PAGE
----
My first Prides were during the 1990s in Winnipeg, where everyone marches in the parade. All the city’s magnificent queer people gather outside the legislative buildings in the centre of the city before walking as one vast group up Broadway Ave.
Back then no one ever forgot Pride was a demonstration. We screamed, whistled, danced and protested all the way through the centre of the city and back to the grass outside the legislature, where we collapsed and commenced our party.
Here in Toronto such a possibility does not exist; the parade is already too long. Imagine if all one million of us marched?
For this reason I’ve often had to remind myself come Pride Day in Toronto that it’s a demonstration as well as a celebration. This year Pride Toronto had the same idea; they made it their theme.
There are other reasons some of us will have to remember to think political this year, not least because we’ve made so many important gains over the past months.
In last year’s Pride issue Xtra looked at the unfinished project of gay activism, noting 25 battles that remained to be fought. Over the course of the past year, several of these battles have been won, including the promotion of gay-straight alliances in all schools, safer labour environments for sex workers (although there’s still work to be done on this front), and the addition of gender identity and gender expression to the Ontario Human Rights Code.
Pride — gay Christmas — is a bit like the beginning of a new gay year. And as the end of the last gay year draws to a close, there is a tangible sense of optimism, renewal and celebration in our community. And it is well deserved.
The end of this gay year showed us that politics matter at Pride, both before and after. Bad political leaders have got us engaged and our community has pressured more progressive political leaders to pass legislation that matters to us.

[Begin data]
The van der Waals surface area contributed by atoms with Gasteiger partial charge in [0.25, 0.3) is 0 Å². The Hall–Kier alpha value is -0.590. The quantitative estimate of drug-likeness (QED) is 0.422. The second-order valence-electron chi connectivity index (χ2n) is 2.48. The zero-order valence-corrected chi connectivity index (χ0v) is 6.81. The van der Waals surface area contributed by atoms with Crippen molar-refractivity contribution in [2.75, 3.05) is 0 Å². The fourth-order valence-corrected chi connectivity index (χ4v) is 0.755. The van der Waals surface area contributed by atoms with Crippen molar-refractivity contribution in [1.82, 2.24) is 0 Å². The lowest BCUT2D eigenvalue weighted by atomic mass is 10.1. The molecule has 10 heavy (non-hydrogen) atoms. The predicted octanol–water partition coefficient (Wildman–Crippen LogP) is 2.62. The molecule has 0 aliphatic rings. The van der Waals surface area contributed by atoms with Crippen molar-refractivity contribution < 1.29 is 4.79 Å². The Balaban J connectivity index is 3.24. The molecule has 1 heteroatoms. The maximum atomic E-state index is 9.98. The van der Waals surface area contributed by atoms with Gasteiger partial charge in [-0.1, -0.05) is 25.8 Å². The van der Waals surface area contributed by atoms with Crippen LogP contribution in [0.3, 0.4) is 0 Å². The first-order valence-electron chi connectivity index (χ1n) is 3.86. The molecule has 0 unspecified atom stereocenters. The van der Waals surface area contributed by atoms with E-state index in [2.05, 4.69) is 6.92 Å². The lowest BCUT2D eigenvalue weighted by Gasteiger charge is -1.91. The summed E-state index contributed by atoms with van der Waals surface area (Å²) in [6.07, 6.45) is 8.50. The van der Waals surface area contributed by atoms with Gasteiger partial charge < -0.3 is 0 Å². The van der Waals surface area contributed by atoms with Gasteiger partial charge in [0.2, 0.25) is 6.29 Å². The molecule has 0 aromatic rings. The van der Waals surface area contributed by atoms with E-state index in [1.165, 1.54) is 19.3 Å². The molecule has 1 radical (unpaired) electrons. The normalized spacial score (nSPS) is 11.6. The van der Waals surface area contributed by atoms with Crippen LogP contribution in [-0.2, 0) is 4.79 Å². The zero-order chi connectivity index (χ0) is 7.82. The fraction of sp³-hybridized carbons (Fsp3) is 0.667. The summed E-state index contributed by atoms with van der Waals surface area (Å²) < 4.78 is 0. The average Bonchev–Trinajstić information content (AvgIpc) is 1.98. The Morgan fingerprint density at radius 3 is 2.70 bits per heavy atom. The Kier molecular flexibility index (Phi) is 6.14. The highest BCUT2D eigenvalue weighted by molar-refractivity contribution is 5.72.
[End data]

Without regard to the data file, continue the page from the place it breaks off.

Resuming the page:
This year Xtra asked Pink Triangle Press staff members, past and present, to tell us their favourite thing about Pride. From mesh T-shirts to pornstars, the parades to increased sex drive, readers will see that the responses were overwhelmingly fun, celebratory and optimistic.
As Lucille Ball once said, “It’s a helluva start, being able to recognize what makes you happy.”
Karim, an intern from Jordan, came to Canada recently because he recognized what makes him happy and the trouble it will cause him back home. Karim’s response to our question is especially touching when you know he’s about to be forced to return to Jordan because his Canadian visa will soon expire and our government will not let him remain here if he does not have an employer willing to sponsor him.
“My favourite thing about Pride is I am going to experience it for the first time and enjoy the beautiful people that will be part of the 2012 celebration,” he told us.
This year I’ll be demonstrating for Karim and the hundreds of other queer people like him struggling to remain in Canada so they, too, can be happy.
While I might sometimes have to remind myself about the political side of Pride, gays and lesbians all around the world (including many in Canada) are not allowed to forget. They live in a permanent closet, worried every day about being found out, wishing for a day when they can fully embrace what it is they long ago decided makes them happy.
Promoting queer and human rights abroad and ensuring that gay refugee claimants get a fair shake in Canada are but two of many battles remaining to be fought. There are many more, including reducing state surveillance, ending the criminalization of HIV, creating a society free of violence and looking after aging queer people.
Take your pick.
But whatever you do this Pride, celebrate, for sure — just don’t forget to demonstrate.